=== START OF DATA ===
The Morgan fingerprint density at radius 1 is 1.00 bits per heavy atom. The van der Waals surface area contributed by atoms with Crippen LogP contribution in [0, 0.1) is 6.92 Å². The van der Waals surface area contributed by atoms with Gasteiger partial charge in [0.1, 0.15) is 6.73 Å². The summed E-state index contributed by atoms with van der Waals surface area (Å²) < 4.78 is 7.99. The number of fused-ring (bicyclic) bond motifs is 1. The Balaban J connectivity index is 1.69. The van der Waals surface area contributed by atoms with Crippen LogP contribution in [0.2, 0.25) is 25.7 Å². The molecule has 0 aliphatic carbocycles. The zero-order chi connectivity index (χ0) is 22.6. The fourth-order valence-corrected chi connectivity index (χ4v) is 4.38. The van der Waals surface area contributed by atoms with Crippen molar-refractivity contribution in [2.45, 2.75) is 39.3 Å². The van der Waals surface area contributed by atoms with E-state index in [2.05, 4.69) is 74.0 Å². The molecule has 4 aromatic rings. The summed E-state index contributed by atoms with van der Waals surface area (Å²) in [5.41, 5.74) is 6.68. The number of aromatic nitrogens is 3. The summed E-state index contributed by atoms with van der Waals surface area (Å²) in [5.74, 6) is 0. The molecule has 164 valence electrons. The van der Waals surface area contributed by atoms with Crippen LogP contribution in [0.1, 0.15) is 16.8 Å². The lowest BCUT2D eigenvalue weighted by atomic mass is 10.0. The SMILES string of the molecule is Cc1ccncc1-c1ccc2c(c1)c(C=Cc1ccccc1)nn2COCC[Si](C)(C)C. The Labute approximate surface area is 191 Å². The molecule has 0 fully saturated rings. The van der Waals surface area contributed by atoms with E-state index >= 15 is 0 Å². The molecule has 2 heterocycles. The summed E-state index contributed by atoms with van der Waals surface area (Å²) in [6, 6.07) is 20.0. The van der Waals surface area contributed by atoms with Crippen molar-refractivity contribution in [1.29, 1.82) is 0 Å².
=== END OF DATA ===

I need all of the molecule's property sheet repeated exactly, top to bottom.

The Morgan fingerprint density at radius 1 is 1.00 bits per heavy atom. The van der Waals surface area contributed by atoms with Crippen LogP contribution in [0, 0.1) is 6.92 Å². The van der Waals surface area contributed by atoms with Gasteiger partial charge in [0.1, 0.15) is 6.73 Å². The summed E-state index contributed by atoms with van der Waals surface area (Å²) < 4.78 is 7.99. The number of fused-ring (bicyclic) bond motifs is 1. The Balaban J connectivity index is 1.69. The van der Waals surface area contributed by atoms with Crippen LogP contribution in [0.2, 0.25) is 25.7 Å². The molecule has 0 aliphatic carbocycles. The zero-order chi connectivity index (χ0) is 22.6. The fourth-order valence-corrected chi connectivity index (χ4v) is 4.38. The van der Waals surface area contributed by atoms with Crippen molar-refractivity contribution in [2.45, 2.75) is 39.3 Å². The van der Waals surface area contributed by atoms with E-state index in [2.05, 4.69) is 74.0 Å². The molecule has 4 aromatic rings. The summed E-state index contributed by atoms with van der Waals surface area (Å²) in [5.41, 5.74) is 6.68. The number of aromatic nitrogens is 3. The summed E-state index contributed by atoms with van der Waals surface area (Å²) in [5.74, 6) is 0. The molecule has 164 valence electrons. The van der Waals surface area contributed by atoms with Crippen LogP contribution in [0.1, 0.15) is 16.8 Å². The lowest BCUT2D eigenvalue weighted by atomic mass is 10.0. The SMILES string of the molecule is Cc1ccncc1-c1ccc2c(c1)c(C=Cc1ccccc1)nn2COCC[Si](C)(C)C. The Labute approximate surface area is 191 Å². The molecule has 0 fully saturated rings. The van der Waals surface area contributed by atoms with E-state index >= 15 is 0 Å². The molecule has 2 heterocycles. The summed E-state index contributed by atoms with van der Waals surface area (Å²) in [6, 6.07) is 20.0. The van der Waals surface area contributed by atoms with Crippen molar-refractivity contribution in [1.29, 1.82) is 0 Å².